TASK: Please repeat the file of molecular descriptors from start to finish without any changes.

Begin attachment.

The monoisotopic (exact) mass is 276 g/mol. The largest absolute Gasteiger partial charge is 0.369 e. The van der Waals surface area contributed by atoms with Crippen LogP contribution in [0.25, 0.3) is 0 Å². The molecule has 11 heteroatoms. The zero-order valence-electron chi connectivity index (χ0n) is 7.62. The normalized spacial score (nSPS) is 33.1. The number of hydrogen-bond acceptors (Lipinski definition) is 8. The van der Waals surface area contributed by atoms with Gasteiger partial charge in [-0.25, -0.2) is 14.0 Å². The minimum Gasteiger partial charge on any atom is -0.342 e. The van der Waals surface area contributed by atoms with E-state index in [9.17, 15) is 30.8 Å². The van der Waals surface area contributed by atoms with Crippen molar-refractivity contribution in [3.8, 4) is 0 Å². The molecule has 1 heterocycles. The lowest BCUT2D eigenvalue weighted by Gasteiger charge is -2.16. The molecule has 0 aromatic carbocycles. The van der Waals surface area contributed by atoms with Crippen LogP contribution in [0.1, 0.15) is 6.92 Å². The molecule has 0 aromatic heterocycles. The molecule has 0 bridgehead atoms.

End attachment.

The monoisotopic (exact) mass is 276 g/mol. The largest absolute Gasteiger partial charge is 0.369 e. The van der Waals surface area contributed by atoms with Crippen LogP contribution in [0.25, 0.3) is 0 Å². The molecule has 11 heteroatoms. The zero-order valence-electron chi connectivity index (χ0n) is 7.62. The normalized spacial score (nSPS) is 33.1. The number of hydrogen-bond acceptors (Lipinski definition) is 8. The van der Waals surface area contributed by atoms with Gasteiger partial charge in [-0.25, -0.2) is 14.0 Å². The minimum Gasteiger partial charge on any atom is -0.342 e. The van der Waals surface area contributed by atoms with E-state index in [9.17, 15) is 30.8 Å². The van der Waals surface area contributed by atoms with Crippen molar-refractivity contribution in [3.8, 4) is 0 Å². The molecule has 1 heterocycles. The lowest BCUT2D eigenvalue weighted by Gasteiger charge is -2.16. The molecule has 0 aromatic carbocycles. The van der Waals surface area contributed by atoms with Crippen LogP contribution in [0.1, 0.15) is 6.92 Å². The molecule has 0 aromatic heterocycles. The molecule has 0 bridgehead atoms.